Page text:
Next step is to convert the shape into G-Code.  The G-Code is another name for the computerized tool by which we tell the machine what to cut and how to cut it.  For the conversion one can use software such as DeskCNC, DevCAD or FoamWorks.
DeskCNC was originally designed for a 3 Axis CNC Router machines.  It was later on modified to enable a 4 Axis foam cutters to run as well.
FoamWorks is known for its simplicity and being a user friendly software.  It is designed to drive a 4 Axis foam cutter via a parallel port of any windows based computer.  It can cut any shape, but works best for cutting RC wings.

For the last stage of running the machine, software such as Mach3 and DeskCNC can be used.  The Mach3 program is a G-Code reader.  It allows you to turn your PC computer into a 4 Axis CNC controller for machining and cutting.  It is an operating system for running the CNC hot wire foam cutter.  It was originally developed for the home hobbyist, and later modified for use for any CNC machine operation for industrial use.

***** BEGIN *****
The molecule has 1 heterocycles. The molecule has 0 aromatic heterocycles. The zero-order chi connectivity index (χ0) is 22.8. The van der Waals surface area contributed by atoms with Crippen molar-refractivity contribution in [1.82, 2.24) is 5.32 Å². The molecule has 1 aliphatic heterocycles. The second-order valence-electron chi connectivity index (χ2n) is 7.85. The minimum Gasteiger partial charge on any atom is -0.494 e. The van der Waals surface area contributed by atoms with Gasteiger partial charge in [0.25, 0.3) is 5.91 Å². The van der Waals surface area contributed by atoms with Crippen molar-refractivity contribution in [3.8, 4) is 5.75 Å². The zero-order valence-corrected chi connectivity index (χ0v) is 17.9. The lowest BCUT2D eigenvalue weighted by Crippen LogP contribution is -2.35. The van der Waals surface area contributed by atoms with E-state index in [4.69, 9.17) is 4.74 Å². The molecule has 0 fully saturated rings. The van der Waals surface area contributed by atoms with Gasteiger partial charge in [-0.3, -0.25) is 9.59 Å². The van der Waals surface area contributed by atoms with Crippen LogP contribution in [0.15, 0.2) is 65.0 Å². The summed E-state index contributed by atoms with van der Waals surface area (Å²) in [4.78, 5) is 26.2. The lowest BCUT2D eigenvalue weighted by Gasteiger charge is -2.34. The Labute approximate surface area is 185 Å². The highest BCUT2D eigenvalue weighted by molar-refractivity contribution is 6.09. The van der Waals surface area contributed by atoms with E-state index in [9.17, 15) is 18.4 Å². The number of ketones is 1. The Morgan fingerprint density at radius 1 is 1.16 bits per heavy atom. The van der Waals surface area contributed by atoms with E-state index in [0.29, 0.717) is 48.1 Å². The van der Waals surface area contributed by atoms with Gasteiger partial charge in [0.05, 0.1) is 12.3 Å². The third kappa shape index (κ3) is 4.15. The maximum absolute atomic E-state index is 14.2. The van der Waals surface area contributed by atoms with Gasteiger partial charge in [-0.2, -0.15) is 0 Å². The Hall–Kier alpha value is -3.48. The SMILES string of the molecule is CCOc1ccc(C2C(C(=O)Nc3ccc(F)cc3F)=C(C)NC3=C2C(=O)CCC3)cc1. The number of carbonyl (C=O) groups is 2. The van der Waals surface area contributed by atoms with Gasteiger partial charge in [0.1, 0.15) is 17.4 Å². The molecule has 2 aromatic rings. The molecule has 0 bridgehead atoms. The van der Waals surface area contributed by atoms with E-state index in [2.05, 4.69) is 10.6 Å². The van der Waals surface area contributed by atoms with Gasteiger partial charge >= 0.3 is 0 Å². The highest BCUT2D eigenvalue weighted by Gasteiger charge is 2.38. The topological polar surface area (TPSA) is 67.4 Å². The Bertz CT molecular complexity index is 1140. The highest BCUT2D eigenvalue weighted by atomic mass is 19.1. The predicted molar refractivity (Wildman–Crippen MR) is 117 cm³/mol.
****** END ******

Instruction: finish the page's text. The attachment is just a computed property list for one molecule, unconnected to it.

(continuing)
Revit Architecture

Revit Architecture

Saturday, February 25, 2017 | By | Add a Comment

RKO backlot main hotel views

RKO backlot main hotel views (Photo credit: Wikipedia)

Revit Architecture

Those of us who know anything about BIM or Building Information Modeling know how much of an oh-so-joyous happy dandy fun time Revit Architecture can be.  With its tendencies for the user to have to be highly accurate in the development of a structure without having the ability to adjust measurements manually, Revit can be an extremely time consuming and often excruciatingly painstaking program to design fully developed construction in.

Rendering can be a whole other monster to deal with in itself.  Any project with a significant amount of At the school where I learned my Revit skills, we have wonderful 2 core processor Dell desktops which pretty much are good for doing a percentage of the floor plan work and unless you have several hours to spare, then forget about rendering big projects.  Especially if animation or 3DS Max plug-ins are used, then you should really expect to be spending a significantly lengthy amount of time rendering your projects.

Of course, now we have cloud-based rendering with the experimental plug-in dubbed Project Neon, located on Autodesk Labs which is in the beta phases and allows for the user to render their images through their Autodesk account instead of locally through their own computers.  But rendering a project is still very time consuming and the use of your Autodesk account is not always available (at such places like certain schools).  It is because of the complexity of the program and the time it takes to create each individual aspect of the entire program that the program in its entirety is not always taken advantage of in the workplace.